The Postscript

Bad-news expert

Carrie Classon

It’s not always easy living with me. But my husband, Peter, has to.

I know it is not easy, because I live with myself every day, and I feel the bits of anxiety and nervousness and occasional emotional overload escape out of me and flood the house that Peter has to live in. Sometimes, I feel bad for Peter.

The problem I am currently facing is a little too much good news.

I am well-conditioned to bad news. I know it is like a physical pain that will pass, often much sooner than I expect. Writing and submitting my writing to strangers involves a lot of bad news, and I have become a bad-news expert.

“Aha! More bad news!” I announce to myself. I am ready.

But then, this past week, something unexpected happened.

“Aha! More bad news!” I announced, all braced and ready to deal with the next wave of disappointment. But it was not bad news. It was good news. That’s when the trouble started.

Good news makes me terribly anxious. Good news makes me feel like there has been some awful mistake, some sort of misunderstanding, and I am going to have to explain myself sooner or later and set the person who has made this error straight.

“What am I missing?” I wonder, again and again. It is intensely uncomfortable.

For the past two years, I’ve been working on my little novels. They are set in an imaginary small town where all sorts of unexpected things happen. They are filled with people who are as real to me as my actual friends, and places I can visualize more clearly than places I have actually seen. I’ve been living in this world more or less nonstop since before the pandemic started and, every so often, I’ve submitted my book to someone. Generally, whoever I’ve sent it to does not reply. I have learned this is the way things go. Most people are too busy to type, “Sorry. I am not interested.” Or even just, “No!”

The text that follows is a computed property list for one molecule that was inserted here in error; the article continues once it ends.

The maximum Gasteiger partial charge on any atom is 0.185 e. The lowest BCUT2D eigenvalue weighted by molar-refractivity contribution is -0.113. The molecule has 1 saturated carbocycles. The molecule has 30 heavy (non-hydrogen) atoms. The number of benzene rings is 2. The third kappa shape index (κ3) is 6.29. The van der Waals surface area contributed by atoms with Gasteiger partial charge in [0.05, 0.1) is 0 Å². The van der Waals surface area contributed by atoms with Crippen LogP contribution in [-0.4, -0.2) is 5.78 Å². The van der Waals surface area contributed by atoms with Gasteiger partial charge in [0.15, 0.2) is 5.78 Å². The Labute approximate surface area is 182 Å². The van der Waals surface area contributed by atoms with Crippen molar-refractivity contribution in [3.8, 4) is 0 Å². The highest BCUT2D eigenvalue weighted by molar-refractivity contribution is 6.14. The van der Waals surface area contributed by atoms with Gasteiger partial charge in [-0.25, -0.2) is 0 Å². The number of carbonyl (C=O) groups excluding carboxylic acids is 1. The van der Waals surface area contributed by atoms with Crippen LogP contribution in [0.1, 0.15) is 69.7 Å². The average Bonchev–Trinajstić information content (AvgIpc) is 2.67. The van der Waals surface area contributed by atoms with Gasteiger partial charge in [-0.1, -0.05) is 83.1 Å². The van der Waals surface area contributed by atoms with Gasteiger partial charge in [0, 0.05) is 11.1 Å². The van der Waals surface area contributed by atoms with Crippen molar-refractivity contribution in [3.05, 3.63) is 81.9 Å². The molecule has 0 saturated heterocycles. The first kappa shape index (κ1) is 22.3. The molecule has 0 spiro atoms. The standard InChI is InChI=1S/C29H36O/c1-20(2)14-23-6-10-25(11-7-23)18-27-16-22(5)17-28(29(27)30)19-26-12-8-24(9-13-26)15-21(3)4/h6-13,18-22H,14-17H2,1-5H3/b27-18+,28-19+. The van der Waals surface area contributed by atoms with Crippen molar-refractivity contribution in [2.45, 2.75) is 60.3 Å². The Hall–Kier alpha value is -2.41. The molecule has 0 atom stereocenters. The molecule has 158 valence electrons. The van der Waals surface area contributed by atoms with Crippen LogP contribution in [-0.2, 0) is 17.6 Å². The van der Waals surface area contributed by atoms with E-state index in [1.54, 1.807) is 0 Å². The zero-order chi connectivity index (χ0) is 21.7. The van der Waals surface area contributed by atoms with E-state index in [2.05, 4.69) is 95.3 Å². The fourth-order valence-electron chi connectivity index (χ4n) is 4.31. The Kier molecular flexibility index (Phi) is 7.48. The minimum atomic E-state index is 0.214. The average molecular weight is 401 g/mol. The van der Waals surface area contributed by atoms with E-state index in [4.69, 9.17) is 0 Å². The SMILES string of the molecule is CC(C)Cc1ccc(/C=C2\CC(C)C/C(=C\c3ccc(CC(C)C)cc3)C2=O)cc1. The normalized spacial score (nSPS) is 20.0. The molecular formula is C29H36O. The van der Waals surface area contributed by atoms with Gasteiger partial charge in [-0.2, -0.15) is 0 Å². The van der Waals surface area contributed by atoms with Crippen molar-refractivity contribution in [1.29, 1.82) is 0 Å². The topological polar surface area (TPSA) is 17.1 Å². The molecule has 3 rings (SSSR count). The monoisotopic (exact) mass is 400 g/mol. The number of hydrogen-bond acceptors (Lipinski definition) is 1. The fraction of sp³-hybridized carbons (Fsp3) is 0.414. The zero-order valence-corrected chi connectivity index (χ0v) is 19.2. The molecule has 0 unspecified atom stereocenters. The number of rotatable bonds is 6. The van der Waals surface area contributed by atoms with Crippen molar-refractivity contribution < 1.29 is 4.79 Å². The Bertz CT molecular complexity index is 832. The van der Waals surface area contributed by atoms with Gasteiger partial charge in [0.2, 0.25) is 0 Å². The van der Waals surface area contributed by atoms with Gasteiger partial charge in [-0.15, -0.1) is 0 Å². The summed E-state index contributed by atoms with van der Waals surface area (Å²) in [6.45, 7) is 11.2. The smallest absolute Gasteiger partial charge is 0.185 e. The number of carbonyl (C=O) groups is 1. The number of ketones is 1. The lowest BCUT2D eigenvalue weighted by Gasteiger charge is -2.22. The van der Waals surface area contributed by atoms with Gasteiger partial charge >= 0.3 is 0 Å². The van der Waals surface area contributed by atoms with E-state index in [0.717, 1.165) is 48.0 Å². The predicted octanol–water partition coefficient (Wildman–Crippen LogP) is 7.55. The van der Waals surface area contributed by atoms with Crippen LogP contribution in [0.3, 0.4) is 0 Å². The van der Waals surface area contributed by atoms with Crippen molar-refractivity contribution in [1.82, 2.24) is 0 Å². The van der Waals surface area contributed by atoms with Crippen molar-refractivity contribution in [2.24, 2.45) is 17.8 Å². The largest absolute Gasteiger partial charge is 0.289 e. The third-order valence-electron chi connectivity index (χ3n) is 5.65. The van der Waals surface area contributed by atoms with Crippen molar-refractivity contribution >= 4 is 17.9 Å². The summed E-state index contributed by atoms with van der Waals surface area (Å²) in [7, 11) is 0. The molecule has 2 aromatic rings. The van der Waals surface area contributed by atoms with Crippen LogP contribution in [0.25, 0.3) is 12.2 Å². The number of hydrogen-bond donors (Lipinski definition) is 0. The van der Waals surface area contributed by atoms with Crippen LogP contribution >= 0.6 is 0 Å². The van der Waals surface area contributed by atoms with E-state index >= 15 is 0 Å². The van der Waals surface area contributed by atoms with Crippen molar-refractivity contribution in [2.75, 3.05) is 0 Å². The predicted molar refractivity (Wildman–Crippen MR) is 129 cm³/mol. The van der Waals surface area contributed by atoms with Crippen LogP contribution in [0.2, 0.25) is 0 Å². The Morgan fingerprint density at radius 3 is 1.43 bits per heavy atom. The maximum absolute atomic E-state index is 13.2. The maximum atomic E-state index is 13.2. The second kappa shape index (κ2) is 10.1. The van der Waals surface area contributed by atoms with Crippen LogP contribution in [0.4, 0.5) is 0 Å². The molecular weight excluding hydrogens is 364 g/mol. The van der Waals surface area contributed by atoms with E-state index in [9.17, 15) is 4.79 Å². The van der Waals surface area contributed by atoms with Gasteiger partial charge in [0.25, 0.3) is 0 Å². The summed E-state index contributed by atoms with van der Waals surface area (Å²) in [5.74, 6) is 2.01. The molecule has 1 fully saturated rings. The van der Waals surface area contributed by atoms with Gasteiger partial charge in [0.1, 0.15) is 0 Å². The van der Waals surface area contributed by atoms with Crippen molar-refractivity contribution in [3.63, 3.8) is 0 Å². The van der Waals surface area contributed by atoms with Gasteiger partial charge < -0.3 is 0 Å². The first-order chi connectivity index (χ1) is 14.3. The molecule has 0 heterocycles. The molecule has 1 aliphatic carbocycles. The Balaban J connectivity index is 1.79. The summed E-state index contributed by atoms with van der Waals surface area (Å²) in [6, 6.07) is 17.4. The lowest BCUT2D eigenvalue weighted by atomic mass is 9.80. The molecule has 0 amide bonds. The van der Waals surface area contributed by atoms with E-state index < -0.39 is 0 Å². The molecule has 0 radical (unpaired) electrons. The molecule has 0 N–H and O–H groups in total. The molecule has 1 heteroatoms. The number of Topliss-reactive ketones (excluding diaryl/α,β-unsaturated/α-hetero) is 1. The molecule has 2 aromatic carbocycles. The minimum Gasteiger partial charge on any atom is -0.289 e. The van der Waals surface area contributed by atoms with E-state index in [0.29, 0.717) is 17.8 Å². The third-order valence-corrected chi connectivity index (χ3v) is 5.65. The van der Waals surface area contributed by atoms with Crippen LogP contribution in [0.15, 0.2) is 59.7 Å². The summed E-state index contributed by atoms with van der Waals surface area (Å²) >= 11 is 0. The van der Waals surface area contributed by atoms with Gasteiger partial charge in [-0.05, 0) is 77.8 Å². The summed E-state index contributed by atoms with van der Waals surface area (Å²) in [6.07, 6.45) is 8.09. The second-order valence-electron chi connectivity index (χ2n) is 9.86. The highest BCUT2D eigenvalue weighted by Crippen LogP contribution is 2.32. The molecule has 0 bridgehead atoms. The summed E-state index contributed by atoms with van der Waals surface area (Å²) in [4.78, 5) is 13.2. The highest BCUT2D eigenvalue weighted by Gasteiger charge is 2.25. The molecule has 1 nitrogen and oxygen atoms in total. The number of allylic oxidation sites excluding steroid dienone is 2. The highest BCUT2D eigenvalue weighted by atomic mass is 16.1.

So I watch my email rather compulsively and usually no response arrives and, when something does, it is obviously a form letter that tells me the person who got my mail did not like my writing as much as they would have to in order to sell it. And I am surprisingly OK with this. I don’t want someone selling my writing who is not enthusiastic about it. Of course, I occasionally worry that there might not be anyone who likes it. But when I start to worry about that, I just go back into my book and confer with all the charming people who live in it. They dismiss the idea as absurd.

“Ridiculous!” they say. “Who wouldn’t like us?” I have to admit they have a point. I keep writing.

But now there is someone who likes my little book very much, and this has me in a state that can best be described as a frenzy. Certainly, there has been a mistake. This can’t really have happened so soon. Something dreadful must surely follow. I realize this makes no sense, but it is a more or less constant narration in my head. I have no coping skills for good news.

And things take time. Nothing is ever taken care of in an afternoon. Everything requires conversations and paper and questions and consideration. It is exhausting.

“What do I do now?” I asked Peter, sounding desperate and anxious and more than a little crazy.

“Why don’t you write?” Peter suggested.

Seriously, what would I do without Peter?

Till next time,


Carrie Classon

is a nationally syndicated columnist, author, and performer. She champions the idea that it is never too late to reinvent oneself in unexpected and fulfilling ways. Learn more about Carrie and her memoir, “Blue Yarn,” at